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Living the Life

This is the sermon I preached at St.Timothy Lutheran Church last Sunday, Sept. 25. The text was 1 Timothy 6:6-19.

Have you heard people say, “I’m living the dream?” It may mean the person is doing great, but at other times it may be said sarcastically because the individual is struggling. Let’s make a change, so the statement says, “I'm living the life.


This passage is about stewardship, but it is about so much more. A little phrase at the very end of the passage flashes like a neon sign. “…build a treasury that will last, gaining life that is truly life,”(v. 19b). Are those going their own way, not following Jesus, missing out on something? A false life is being offered that claims we will be happy and fulfilled if we only make enough money to own all the really cool things. We've all heard the expression, “Whoever has the most toys wins.” God wouldn’t want to deny us now, would he?


I have questions. What is this “life that is truly life?” How do we get it? What good does such life do for us? Once we have this life, what do we do with it?


What is this life? It is life in Christ, connected to the “treasury that will last.” One stores up heavenly treasure because it lasts for an eternity. Earthly riches can disappear at any moment: when there is a stock market crash, a devastating fire, a pandemic, or death.


Life in Christ is available, accessible and something people of faith can take hold of. It is not beyond us or out of reach. In the midst of temptations such as endless toys, never growing old, wealth and security, we can experience joy in God's call to live a life in Christ. This life manifests signs of mutual love and compassion, justice and kindness, from beginning to end, secure in all that God will bring about at the right time.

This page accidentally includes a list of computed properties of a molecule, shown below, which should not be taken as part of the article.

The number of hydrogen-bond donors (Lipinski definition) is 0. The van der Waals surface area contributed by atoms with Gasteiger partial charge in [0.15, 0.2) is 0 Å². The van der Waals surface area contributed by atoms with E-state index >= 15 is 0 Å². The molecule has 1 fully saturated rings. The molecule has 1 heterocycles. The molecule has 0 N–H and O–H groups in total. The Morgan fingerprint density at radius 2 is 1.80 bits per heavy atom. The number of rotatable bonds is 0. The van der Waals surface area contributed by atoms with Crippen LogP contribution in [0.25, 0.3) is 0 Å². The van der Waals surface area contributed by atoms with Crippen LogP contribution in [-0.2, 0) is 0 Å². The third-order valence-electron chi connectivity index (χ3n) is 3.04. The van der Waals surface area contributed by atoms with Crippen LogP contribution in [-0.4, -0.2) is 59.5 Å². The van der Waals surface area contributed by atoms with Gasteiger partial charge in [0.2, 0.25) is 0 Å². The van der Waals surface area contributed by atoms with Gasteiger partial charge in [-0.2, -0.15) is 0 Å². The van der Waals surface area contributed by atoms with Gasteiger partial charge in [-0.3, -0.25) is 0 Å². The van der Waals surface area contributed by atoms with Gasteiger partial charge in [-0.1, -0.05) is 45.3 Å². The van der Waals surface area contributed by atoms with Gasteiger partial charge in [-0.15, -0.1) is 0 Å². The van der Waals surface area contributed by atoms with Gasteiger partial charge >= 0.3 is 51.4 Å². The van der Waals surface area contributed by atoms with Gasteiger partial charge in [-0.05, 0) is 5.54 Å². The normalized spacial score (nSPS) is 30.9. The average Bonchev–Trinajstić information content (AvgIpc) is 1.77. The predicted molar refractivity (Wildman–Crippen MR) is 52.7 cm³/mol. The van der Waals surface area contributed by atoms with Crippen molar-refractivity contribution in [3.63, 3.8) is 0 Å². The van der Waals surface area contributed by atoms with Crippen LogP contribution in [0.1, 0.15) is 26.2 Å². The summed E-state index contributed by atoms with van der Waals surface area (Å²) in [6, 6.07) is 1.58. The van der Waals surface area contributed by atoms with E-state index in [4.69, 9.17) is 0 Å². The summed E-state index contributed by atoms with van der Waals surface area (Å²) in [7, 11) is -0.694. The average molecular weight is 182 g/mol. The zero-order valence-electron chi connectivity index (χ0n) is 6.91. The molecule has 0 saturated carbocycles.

Paul contrasts our desire to accumulate wealth that can disappear in a second with heavenly wealth that is eternal.  “…the rich simplicity of being yourself before God” becomes the aim of our lives. It is connected with contentment because we are not being driven to possess what isn't ours. But this is difficult to live. At the parsonage, I look out towards Chautauqua Lake. I see boats out there, and I admit I think, wouldn't it be nice to have a boat? And then, wouldn't it be interesting to have Ray drive it? Boat owners likely struggle with other things that produce envy in life. Humanity struggles with envy. Living our life in Christ, we confess our envy to God, receive his forgiveness and move on.


We enter this life empty-handed and leave it the same way. We've heard the phrase, “You can't take it with you.” We collect riches, possessions and decorations along the way. There's only so much you can stuff into a coffin, and even less if you're cremated. Paul writes that all we really need is bread on the table and shoes on our feet.


An often misquoted verse is “money is the root of all evil.” The verse correctly reads, “Lust for money brings trouble and nothing but trouble” (v. 10). Money in itself is not evil. It's when money becomes our god that it is evil.